6 MONTROSE VOICE / FEBRUARY 7, 1986
Patrons Exonerated of Lewdness Charges
Arrested at Mary's
By Pete Diamond
Montrose Voice Staff Reporter
Last September 22, at approximately 2:00
a.m., four officers from the Texas Alcoholic Beverage Commission entered
Mary's bar in the 1000 block of Westheimer and arrested four people on charges of
public lewdness. The men were taken to
the county courthouse, but later transferred to the Harris County Jail where
they were made to take blood tests to determine the presence of the AIDS virus.
John Paul Barnich, an attorney representing two of the men, acknowledged that
one of his clients did indeed have AIDS.
However, a person does not lose all of his
rights when arrested, Barnich said, and
should not be made a "guinea pig" by
being made to take a blood test. Barnich
also questioned the need of the blood test
in this case, especially when AIDS test
results are generally not available for at least
Clyde Williams, the defending attorney for
the other two men, said this was the first
incident she knew of in Harris County where
an arrested person was made to take an
AIDS blood test. But as Williams
explained, much of the events surrounding the arrests and the trials of her two
clients involved "inconsistencies."
For example, one of the TABC agents
present during the arrests said no "non-
agents" accompanied the officers into
Mary's. However, TABC officers earlier
said they brought a photographer with
them (who was reported to be a friend of
one of the agents) '"in case any gang
fights occurred along Westheimer,'" Williams said.
She maintains that her clients, whohad
been living together about four and a half
years, "were having drinks with friends
... and were not engaged in any type of
sexual behavior." But TABC officers testified to the contrary, justifying their
charges that Williams' clients were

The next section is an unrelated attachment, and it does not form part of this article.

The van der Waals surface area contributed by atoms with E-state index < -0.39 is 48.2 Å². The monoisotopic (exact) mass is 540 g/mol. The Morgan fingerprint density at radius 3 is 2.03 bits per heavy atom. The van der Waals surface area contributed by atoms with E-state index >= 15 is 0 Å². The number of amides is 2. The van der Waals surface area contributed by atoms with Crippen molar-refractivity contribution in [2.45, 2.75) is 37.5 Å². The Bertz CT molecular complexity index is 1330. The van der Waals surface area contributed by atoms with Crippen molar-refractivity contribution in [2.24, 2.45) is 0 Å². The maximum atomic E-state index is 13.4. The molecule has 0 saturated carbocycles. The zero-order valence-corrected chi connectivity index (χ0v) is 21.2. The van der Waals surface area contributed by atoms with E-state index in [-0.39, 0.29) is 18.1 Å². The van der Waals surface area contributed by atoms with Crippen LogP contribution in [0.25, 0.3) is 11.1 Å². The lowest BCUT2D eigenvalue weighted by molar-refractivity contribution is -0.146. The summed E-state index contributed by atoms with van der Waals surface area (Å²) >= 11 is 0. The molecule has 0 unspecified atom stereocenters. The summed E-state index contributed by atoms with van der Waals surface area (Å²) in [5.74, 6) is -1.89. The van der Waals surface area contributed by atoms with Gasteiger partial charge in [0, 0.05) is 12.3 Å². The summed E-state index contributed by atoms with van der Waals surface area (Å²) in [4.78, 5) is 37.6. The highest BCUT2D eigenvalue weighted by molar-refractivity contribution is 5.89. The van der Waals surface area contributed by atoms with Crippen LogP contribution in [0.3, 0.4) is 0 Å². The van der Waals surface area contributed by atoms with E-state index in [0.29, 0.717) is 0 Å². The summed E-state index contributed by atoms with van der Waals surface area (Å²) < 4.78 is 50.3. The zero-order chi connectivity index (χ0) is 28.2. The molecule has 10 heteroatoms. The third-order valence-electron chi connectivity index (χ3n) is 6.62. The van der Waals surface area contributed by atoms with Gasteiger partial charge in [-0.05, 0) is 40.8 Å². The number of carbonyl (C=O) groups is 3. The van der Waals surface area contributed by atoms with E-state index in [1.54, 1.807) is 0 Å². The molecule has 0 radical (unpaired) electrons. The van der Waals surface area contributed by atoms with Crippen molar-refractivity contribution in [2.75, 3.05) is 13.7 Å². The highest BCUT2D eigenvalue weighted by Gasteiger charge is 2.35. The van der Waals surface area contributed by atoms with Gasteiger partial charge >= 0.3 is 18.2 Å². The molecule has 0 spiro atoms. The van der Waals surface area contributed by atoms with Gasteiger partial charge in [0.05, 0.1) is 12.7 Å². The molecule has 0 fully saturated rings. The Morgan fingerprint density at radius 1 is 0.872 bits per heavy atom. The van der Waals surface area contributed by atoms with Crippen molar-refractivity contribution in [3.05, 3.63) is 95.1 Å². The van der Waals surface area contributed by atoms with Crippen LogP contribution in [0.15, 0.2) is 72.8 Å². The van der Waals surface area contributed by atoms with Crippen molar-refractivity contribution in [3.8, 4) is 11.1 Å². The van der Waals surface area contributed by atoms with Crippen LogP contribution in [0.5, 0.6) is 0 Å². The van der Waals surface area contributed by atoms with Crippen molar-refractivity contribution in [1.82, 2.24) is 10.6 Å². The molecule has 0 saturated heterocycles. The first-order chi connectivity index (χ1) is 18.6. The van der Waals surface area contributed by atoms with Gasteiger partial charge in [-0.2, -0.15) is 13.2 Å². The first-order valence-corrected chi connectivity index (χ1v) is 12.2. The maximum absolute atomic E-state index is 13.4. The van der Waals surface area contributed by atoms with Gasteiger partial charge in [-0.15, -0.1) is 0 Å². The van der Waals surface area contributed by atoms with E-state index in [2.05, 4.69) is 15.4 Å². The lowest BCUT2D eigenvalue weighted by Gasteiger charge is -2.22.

"knowingly engage(d) in an act of sexual
contact with intent to arouse and gratify
the sexual desire of (defendant) ... by rubbing his hands on the genitals of (defendant) in a public place. ..."
Noting further inconsistencies during
the trial, Williams said TABC agents were
"vague" in describing the layout of Mary's
and could not fully agree as to where the
defendants were standing in the bar when
they were arrested. In talking with jurors
following both trials, Williams said they
did not believe the agents largely because
of the numerous inconsistencies in their
State prosecuter Al Myrtle claims "it
was never an issue" whether the alleged
incident occurred or not, but says a dispute
between witnesses about what they saw
created reasonable doubt in the jurors'
minds about the guilt of the defendants.
The two separate trials Williams
defended concluded on January 28. Barnich's clients, both of whom had been tried
earlier in the month, were found guilty,
but given "lenient" probationary periods.
In both of Williams' cases, the defendants
were found not guilty, verdicts which even
Williams said surprised her somewhat.
Although she said her clients came across
as "very credible," some of the people on
the two six-member juries felt homosexuality was a sin and others were disturbed
about the nature of the case.
She added that in the second trial, Myr
tle became more determined to prove the
defendant guilty. Pictures of the leather
shop at Mary's and various items sold
there were shown to jurors. According to
Williams, one juror did not appreciate
being shown the pictures and questioned
their relevancy to the trial.
"The only reason the pictures were
shown, I felt, was to enrage and shock the
people on the jury," Williams said. Despite
this, "the jurors were still able to separate
the issues and fairly try the case."
Myrtle said while it was acknowledged
during the trial that the two defendants
were gay and that they were living
together, these factors were not an issue.
Instead, the issue was the conduct of the
men, which Myrtle said is a crime regardless of the individual's relationship to one
Until the Texas sodomy statute is
repealed, Williams advises that bar
patrons be careful about the amount of
physical contact they make with others.
TABC officers work in plainclothes and
are authorized to carry weapons, she
For a person facing charges of lewdness,
Williams said it can be an embarrassing,
stressful situation. When her clients first
approached her about handling the case,
Williams said they were "upset and distraught about the arrests and the AIDS
It's easy to plead guilty and pay a fine,
she says, but "it takes a certain amount of
moral courage" to stand up and fight the
charges. "If more people would do that, it
would help in the long run for better law
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